Despite the accolades, Dr. Goldstein admits to being a bit “old school” in some ways. “Ninety percent of the time I can make a diagnosis and come up with a treatment plan by eliciting a good history and performing a good physical exam,” he says. “That’s one of the nice things about my field. The male reproductive tract is particularly amenable to examination as it is outside the body rather than inside as the female organs are. By talking to a patient and examining him, and then doing some of the simple semen testing myself, I can usually figure out what’s going on. Every year we help more and more couples to conceive than we ever could before. It is very gratifying.”

Male Reproductive and Sexual Medicine

Dr. Peter J. Stahl

Dr. Peter J. Stahl

Peter J. Stahl, MD, gravitated to the subspecialty of reproductive and sexual medicine for a simple reason. “This field provides an opportunity to make a big difference in someone’s life,” says Dr. Stahl, Director of Male Reproductive and Sexual Medicine at NewYork-Presbyterian/Columbia. “My job is to help people have sex and to have kids. Those are tremendously important quality-of-life issues for a lot of men, and problems in either of those arenas are particularly distressing. As it turns out, most of those problems are highly manageable.”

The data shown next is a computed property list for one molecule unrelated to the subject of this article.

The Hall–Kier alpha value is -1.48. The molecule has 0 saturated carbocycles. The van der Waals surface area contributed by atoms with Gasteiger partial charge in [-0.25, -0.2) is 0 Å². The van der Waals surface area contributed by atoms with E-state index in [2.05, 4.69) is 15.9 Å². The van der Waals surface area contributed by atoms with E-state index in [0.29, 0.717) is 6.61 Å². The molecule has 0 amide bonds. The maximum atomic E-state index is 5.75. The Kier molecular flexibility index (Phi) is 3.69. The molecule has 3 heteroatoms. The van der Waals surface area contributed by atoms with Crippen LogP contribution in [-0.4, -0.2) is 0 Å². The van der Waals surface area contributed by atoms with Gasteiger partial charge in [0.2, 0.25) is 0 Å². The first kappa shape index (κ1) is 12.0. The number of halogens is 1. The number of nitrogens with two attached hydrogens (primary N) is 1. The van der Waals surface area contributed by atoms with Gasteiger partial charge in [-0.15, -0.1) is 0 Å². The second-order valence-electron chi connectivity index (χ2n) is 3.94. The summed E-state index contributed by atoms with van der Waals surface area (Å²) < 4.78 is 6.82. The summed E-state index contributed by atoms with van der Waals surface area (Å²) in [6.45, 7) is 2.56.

After completing his urology residency at NewYork-Presbyterian/Weill Cornell, Dr. Stahl pursued fellowship training in male reproductive medicine and microsurgery under the mentorship of Dr. Marc Goldstein and Dr. Peter Schlegel at the Center for Reproductive Medicine and Microsurgery at Weill Cornell. He then gained additional training in male sexual medicine and penile prosthetic surgery at Memorial Sloan Kettering Cancer Center.